Why we call parents ‘parents’

Why do we call our parents ‘Mum’, ‘Dad’ and other similar words? Researchers tend to say that those words come from the sounds babies make, but this isn’t a very satisfactory answer. Probably all societies call parents by names and nicknames that mean they are parents. This is very strange when you think about it. Whenever someone is special we give them a proper name. Parents are very special but we give them common names.

This practice does not seem to change with adulthood or cultural progress. In modern society, a father will typically get upset if you, as his child, called him by his personal name. On the other hand, you will get upset if he did not call your dog Charlie but any other word indicating a dog. ‘I am your father’, he will argue, and draw on his biological knowledge. Whereas you will give a number of cultural reasons why your dog is special.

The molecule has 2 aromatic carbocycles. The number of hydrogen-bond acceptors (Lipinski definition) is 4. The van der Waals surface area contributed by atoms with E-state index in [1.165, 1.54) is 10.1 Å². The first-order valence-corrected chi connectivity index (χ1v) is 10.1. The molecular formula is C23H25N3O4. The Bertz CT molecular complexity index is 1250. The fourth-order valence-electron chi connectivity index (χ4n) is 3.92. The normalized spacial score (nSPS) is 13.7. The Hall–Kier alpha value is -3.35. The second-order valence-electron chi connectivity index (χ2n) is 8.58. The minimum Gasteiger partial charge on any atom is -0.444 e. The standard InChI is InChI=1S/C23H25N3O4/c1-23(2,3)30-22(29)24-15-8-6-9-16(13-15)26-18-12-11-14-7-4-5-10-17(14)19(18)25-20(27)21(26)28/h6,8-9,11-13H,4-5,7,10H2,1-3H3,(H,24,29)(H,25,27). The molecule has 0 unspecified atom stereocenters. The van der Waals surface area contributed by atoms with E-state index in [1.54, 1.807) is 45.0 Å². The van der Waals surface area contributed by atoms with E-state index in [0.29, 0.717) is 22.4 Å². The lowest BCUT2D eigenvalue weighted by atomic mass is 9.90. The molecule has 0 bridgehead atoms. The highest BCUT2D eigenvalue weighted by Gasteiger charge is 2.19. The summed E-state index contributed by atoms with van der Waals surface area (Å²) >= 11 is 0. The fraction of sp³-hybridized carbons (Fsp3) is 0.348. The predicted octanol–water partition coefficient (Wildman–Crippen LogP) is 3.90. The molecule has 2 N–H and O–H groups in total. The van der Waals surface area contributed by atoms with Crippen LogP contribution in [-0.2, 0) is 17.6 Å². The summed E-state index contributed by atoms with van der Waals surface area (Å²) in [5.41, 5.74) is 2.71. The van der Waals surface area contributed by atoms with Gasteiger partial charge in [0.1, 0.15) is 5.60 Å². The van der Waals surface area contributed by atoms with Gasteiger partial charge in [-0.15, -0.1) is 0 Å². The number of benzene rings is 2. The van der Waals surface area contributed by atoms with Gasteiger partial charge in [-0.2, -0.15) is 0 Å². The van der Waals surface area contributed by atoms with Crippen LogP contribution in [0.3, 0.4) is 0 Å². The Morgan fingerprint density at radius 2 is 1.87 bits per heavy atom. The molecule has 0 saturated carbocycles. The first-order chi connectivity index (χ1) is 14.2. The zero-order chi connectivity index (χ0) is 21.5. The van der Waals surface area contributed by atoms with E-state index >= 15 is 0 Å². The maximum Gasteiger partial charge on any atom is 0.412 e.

Traditionally, the relationship between language and reality is viewed from two fundamental perspectives.[i] One sees the mind as a sort of computer that would allow the child to identify her real parents. The other perspective sees it as a sociocultural entity, so that such a reality could not be something the child logically discovers, but something that is created in interaction with others.

This theoretical dichotomy is probably as unhelpful as arguing with your parents over who is special and why. It means that science does not understand words that are central to our sense of reality. Indeed, it is true that parenthood has a biological basis, but it is also true that parenting is a markedly cultural activity. Should we not elucidate this question before attempting to solve any other big mysteries? This has been in my mind ever since I became a parent myself.

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